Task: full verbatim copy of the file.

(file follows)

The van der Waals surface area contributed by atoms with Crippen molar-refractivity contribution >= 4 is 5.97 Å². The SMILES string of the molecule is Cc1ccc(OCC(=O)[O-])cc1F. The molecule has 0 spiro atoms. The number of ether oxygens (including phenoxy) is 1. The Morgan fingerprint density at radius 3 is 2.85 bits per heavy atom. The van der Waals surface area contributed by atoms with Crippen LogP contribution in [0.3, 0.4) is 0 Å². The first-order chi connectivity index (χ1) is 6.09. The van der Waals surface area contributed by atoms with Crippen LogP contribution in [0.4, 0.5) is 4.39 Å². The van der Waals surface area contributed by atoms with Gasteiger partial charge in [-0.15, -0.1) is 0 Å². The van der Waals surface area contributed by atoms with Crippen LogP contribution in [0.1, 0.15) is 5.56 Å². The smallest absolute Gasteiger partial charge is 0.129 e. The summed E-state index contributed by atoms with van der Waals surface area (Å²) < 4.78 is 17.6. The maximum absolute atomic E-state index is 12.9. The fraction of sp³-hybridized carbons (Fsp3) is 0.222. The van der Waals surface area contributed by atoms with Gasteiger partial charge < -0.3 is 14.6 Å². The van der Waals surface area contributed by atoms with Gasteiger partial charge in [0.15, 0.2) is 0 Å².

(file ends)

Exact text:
The van der Waals surface area contributed by atoms with Crippen molar-refractivity contribution >= 4 is 5.97 Å². The SMILES string of the molecule is Cc1ccc(OCC(=O)[O-])cc1F. The molecule has 0 spiro atoms. The number of ether oxygens (including phenoxy) is 1. The Morgan fingerprint density at radius 3 is 2.85 bits per heavy atom. The van der Waals surface area contributed by atoms with Crippen LogP contribution in [0.3, 0.4) is 0 Å². The first-order chi connectivity index (χ1) is 6.09. The van der Waals surface area contributed by atoms with Crippen LogP contribution in [0.4, 0.5) is 4.39 Å². The van der Waals surface area contributed by atoms with Gasteiger partial charge in [-0.15, -0.1) is 0 Å². The van der Waals surface area contributed by atoms with Crippen LogP contribution in [0.1, 0.15) is 5.56 Å². The smallest absolute Gasteiger partial charge is 0.129 e. The summed E-state index contributed by atoms with van der Waals surface area (Å²) < 4.78 is 17.6. The maximum absolute atomic E-state index is 12.9. The fraction of sp³-hybridized carbons (Fsp3) is 0.222. The van der Waals surface area contributed by atoms with Gasteiger partial charge < -0.3 is 14.6 Å². The van der Waals surface area contributed by atoms with Gasteiger partial charge in [0.15, 0.2) is 0 Å².